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Sally Stanford - Poor Beginnings

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Sally Stanford, named Marcia Busby at birth, was the second of six children born to a poor family in Baker, Oregon. Her mother was an English teacher and her father an unsuccessful farmer. Marcia had an older sister and a younger brother. The family commonly called her Marcy while growing up. Developers built a golf course in Baker, and at just seven years old, Marcy caddied for the golfers earning fifteen cents a round to help support the family.

Marcy's education stopped at the third grade when her father moved the family to Sunnyslope, a town located five miles outside of Baker on the old Oregon Trail. (The Oregon Trail was opened in 1842. It was a trail from the Middle West to what is now western Oregon taken by thousands of migrants.) From there the family would move often between Oregon and California through the following years.

or Both Vices or Crimes

A longstanding debate among criminologists concerns how to treat certain crimes. Some argue activities such as gambling, drug use, pornography, and prostitution should simply be considered social "vices" (immoral actions) and not crimes. While they may be morally offensive, they should not be the subject of criminal laws. These activities are often called "victimless crimes" because they usually involve an agreed upon exchange of goods and services between adults. Some believe if these vices are decriminalized, it would decrease government involvement in people's lives and reduce criminal caseloads in court.

Opponents to decriminalizing vice crimes argue that these crimes impose financial and social costs on individuals and society in general. As a result, they should not be considered victimless. They point out that compulsive gamblers and drug addicts are often driven to steal in order to support their expensive habits. The resulting victims endure the costs of replacing damaged or stolen property as well as increasing costs of protection and insurance.

In regard to prostitution, it affects women, children, and minorities more so than other groups and places them at risk of assault and health dangers. Individuals, and society as a whole, face increased costs for medical treatment and the spread of disease both nationally and internationally. Inaddition, prostitution is seen as one of soci ety's clearest expressions of the sexual domination of men over women and young people.

In 1873 Congress took a major step in criminalizing vice by the passage of the Comstock Law. The act targeted what it considered obscene literature, sought to restrict the flow of birth control information, and was used to fight abortion. In 1910 at a peak in vice-fighting in the United States, Congress passed the Mann Act. The act targeted what it termed "white slavery," or forced prostitution. The law assumed that all women in prostitution were involved against their will.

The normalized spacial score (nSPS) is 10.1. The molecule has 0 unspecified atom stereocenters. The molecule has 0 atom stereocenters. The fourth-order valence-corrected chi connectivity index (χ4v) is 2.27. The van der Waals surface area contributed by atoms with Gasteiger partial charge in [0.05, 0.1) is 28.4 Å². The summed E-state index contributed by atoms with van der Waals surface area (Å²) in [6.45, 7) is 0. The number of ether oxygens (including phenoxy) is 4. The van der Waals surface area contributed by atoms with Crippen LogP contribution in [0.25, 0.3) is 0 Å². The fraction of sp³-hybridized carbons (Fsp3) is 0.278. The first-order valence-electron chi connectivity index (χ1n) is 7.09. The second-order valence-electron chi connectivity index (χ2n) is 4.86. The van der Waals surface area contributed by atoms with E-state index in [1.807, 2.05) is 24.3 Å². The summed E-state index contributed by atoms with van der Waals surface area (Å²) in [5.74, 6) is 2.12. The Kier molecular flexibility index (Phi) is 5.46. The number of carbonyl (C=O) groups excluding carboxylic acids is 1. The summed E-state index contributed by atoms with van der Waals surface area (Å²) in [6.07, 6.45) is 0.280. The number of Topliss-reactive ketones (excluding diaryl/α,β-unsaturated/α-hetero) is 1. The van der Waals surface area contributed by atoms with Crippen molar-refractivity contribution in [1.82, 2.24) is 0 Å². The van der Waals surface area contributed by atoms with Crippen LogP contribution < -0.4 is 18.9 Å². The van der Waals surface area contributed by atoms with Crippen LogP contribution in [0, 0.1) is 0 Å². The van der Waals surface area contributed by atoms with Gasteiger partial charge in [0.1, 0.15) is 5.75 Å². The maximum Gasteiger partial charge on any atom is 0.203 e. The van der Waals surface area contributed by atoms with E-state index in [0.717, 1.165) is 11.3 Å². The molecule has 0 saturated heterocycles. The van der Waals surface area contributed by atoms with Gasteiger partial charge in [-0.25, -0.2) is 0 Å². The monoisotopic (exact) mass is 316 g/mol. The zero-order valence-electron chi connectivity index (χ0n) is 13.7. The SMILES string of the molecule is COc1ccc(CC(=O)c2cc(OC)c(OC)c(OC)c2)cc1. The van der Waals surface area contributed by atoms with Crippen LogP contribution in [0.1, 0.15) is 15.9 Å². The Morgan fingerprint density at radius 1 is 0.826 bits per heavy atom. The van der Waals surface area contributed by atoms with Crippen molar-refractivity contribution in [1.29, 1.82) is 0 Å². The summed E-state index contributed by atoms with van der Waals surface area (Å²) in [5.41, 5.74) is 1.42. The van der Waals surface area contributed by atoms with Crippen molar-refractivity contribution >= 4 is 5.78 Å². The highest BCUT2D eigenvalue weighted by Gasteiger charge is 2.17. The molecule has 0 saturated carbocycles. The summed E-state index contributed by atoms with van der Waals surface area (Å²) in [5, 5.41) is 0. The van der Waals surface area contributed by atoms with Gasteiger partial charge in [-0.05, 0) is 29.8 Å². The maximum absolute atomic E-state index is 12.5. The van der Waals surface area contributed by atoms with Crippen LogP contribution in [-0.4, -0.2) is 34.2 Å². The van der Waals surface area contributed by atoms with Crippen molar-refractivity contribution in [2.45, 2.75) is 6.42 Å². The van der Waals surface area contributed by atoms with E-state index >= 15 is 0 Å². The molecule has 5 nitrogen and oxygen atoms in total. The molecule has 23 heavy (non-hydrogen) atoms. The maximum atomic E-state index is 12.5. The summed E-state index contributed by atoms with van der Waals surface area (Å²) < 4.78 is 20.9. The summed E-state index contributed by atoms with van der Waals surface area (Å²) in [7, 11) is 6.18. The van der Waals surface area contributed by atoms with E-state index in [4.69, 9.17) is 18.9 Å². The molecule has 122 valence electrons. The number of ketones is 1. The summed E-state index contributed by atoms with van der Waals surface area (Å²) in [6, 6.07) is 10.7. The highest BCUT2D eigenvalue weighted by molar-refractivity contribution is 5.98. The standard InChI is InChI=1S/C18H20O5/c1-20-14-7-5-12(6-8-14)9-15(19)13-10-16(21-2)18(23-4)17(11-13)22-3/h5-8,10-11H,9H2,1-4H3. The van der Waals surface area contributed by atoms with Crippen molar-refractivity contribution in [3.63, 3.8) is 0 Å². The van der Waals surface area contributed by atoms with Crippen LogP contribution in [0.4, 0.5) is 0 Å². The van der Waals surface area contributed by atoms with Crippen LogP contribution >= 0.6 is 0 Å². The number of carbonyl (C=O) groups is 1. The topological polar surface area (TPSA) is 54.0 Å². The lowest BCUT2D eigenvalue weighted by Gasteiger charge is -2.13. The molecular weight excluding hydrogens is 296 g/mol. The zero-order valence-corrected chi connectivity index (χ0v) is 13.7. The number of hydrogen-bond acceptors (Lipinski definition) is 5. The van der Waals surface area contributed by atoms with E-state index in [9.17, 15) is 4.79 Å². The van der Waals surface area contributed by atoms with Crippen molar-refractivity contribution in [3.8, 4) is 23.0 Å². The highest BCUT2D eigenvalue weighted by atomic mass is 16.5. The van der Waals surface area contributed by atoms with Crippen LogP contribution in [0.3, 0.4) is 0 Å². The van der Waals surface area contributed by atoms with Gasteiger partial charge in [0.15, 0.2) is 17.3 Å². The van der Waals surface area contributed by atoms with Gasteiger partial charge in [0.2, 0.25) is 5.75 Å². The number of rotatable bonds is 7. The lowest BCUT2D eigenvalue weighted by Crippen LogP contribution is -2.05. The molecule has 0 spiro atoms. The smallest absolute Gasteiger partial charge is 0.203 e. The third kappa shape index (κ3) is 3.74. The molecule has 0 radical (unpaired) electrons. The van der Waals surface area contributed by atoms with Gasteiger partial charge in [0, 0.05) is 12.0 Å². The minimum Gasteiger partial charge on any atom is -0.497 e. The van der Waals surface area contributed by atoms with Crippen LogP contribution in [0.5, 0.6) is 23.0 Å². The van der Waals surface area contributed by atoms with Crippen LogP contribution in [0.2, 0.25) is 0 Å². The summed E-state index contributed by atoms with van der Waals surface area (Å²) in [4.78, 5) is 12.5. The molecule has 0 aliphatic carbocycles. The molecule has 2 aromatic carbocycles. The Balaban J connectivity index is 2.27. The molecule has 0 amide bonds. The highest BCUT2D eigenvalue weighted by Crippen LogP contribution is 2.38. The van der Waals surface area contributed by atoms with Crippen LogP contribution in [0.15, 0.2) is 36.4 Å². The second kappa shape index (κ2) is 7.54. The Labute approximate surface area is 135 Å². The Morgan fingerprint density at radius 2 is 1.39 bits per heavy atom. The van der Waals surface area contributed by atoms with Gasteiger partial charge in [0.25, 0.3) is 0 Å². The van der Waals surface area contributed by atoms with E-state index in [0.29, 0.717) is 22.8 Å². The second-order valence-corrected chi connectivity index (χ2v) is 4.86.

Congress concluded that women and girls in prostitution had become indentured sex slaves, forced into prostitution for someone else's financial gain because of the debts they owed. Specifically, the act made it a federal crime to transport women over state lines for immoral or sexual purposes. In the first five years of the act, over one thousand defendants were found guilty of Mann Act violations. Most offenders were male, but a study found some 160 women were convicted in one ten-year period beginning in the late 1920s.

In later times, fear rose of drug-addicted prostitutes becoming slaves, kept in houses and given drugs in exchange for sex with the dealers and their clients. In 1986 Congress amended the act to include any sexual activity that could be considered a criminal offense.

An aunt soon took Marcy in but died when Marcy was a young teenager. She was next sent to help her uncle and grandparents in Santa Paula, California. There she met a young fellow named LeRoy Snyder. They both lied about their age to marry. The marriage was annulled (legally ended) nine days later and Marcy returned to Oregon, where she went to work as a server in a restaurant and met another young man. The two were caught passing bad checks and Marcy ended up at the Oregon State Penitentiary in Salem.

By this time Prohibition (1919–33; law making alcohol illegal) was just beginning. The Prohibition laws banned the sale, possession, and production of alcoholic beverages. While in the Oregon prison Marcy learned about bootlegging, or supplying illegal alcohol to willing customers, from other inmates. She was just eighteen years old when she was released from prison. She moved to Ventura, California, and set up her own bootlegging business.

Using the name Marcia Wells, she bought a white Packard automobile and purchased an old Spanish house overlooking the Pacific Ocean. Her bootlegging operation was booming when she met Ernest Spagnoli, an attorney from San Francisco, California. At the age of twenty, Marcia married Spagnoli and moved to San Francisco. The couple soon divorced, but not before they had adopted a baby boy. With money left over from her bootlegging, Marcia bought a little hotel at 693 O'Farrell Street in 1929 and began operating a brothel.

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